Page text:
Features Performance Published 17 February 2015

The Coming Storm

A journey through the storm at live art and performance festival In Between Time in Bristol.
Catherine Love

Droplets of rain hammering the floor, at first light and then deafening.

Clouds of mist rising, obscuring, shifting the landscape.

Bodies finding shelter in one another.

Enter the storm.


It begins on Pero’s Bridge, a slender strip of metal suspended over the water at Bristol’s harbourside. At intervals, Fujiko Nakaya’s fog sculpture envelops the bridge and the surrounding water, billowing in whichever direction the wind catches it. From a distance, figures hover insubstantially, as though walking on clouds; stepping across feels like a small act of trust, as the mist blurs the view ahead.

Mostly it’s an interruption in the architecture of the city, an instance of surprising, unexpected public art. Passersby pause to take photographs, while others linger in the fog that clings to hair and clothes. It’s a novelty, an attraction, an invitation.

Placed in the context of Bristol’s status as European Green Capital, however, it acquires more significance. Considered alongside the potentially catastrophic changes occurring to our climate, Fog Bridge feels anticipatory, its delicate beauty foreboding. It might be fog today, but what will it be tomorrow?

This is just the calm before the storm.


Teenagers are often seen as something of a gathering storm themselves, anarchically brewing trouble. But Canadian company Mammalian Diving Reflex ask us to see them – and ourselves – differently. On Saturday evening, following a coach journey into the dark, a group of teens lead us on a sprawling and chaotic roam through streets and fields, powerless to do anything but follow them. The usual power dynamic is flipped.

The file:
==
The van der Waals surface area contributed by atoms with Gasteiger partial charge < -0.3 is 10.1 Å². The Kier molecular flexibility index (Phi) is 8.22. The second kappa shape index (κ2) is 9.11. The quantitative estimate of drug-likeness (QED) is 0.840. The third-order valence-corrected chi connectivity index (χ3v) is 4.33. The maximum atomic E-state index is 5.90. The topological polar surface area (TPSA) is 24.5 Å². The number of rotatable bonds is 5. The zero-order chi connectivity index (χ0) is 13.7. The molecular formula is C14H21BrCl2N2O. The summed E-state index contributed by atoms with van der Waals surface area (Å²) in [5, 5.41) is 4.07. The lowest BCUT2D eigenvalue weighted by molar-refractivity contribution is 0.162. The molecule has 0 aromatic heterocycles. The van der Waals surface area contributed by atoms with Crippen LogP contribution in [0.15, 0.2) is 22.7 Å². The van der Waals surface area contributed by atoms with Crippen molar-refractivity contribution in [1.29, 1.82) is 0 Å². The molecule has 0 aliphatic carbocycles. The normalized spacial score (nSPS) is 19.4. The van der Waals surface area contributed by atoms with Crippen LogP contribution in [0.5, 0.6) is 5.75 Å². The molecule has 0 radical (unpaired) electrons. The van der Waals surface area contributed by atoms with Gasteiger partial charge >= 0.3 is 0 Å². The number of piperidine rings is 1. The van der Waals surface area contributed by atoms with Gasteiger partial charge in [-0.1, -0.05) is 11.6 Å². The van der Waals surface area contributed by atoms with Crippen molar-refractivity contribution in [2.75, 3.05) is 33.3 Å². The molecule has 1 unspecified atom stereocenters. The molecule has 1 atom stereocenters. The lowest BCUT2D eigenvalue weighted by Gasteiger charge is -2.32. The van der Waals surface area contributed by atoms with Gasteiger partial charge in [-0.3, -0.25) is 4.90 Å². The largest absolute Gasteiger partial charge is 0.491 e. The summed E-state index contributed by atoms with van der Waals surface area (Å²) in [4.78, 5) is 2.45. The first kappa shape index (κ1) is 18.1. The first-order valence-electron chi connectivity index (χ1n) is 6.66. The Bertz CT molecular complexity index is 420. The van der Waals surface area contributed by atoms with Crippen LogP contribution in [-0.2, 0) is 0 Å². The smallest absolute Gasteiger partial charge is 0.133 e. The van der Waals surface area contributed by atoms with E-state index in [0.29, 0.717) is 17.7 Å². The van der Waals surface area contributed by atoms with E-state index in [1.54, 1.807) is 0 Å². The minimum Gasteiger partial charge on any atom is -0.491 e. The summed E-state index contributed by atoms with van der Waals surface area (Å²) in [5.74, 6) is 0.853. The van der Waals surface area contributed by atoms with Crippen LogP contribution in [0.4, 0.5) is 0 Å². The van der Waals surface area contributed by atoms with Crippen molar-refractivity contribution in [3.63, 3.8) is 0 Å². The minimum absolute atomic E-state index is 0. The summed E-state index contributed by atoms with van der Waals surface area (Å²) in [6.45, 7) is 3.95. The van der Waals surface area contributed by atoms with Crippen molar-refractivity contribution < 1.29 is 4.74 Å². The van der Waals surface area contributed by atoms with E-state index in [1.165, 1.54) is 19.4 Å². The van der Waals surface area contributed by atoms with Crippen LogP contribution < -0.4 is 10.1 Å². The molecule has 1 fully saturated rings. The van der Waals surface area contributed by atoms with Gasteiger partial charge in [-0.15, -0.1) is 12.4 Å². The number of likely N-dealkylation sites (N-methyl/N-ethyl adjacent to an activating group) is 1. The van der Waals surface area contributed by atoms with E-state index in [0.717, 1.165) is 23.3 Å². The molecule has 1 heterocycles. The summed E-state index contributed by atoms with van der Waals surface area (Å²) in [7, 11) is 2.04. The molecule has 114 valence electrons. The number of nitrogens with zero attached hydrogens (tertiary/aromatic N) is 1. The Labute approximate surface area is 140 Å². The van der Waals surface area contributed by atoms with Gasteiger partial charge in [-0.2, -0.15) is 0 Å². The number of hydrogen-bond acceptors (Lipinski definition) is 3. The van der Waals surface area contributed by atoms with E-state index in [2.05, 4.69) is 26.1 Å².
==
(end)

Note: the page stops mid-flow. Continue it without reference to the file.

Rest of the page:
As with Fog Bridge, there’s a sense of event. Our large group of walkers swells through the streets, observed by curious figures through parted curtains. It’s an unruly disruption, but not of the kind we’re used to associating with urban teenagers. Nightwalks with Teenagers is rebellious but gentle, riotous yet tender. We are instructed to hold hands, to hug one another, to gather close. From the beginning, a fragile sense of community is created.

This begins to break apart as we trundle through suburban streets and along treacherously muddy paths. The audience is large and spread out, inhibiting the intimacy that the event seems to be reaching for. It’s full of individual moments, though, that are both striking and bizarre: a panoramic view of the city laid out below us, lights twinkling in the gloom; an invitation to dance; a rowdily improvised bit of storytelling; and, perhaps strangest of all, a detour to a house with a Mini Cheddar-loving pet duck. Our adolescent guides revel in it all, taking up the reins with glee.

If this generation are the coming storm, then bring on the downpour. 


Nightwalks with Teenagers

Rumblings of thunder shudder through True West, Lone Twin’s unique take on and around Sam Shepard’s domestic play. Gregg Whelan and Gary Winters are Shepard’s pair of brothers, locked in bitter and often absurd rivalry, while a chorus sat around a table stand in for all the other roles. It’s small and low-fi, but somehow oddly explosive.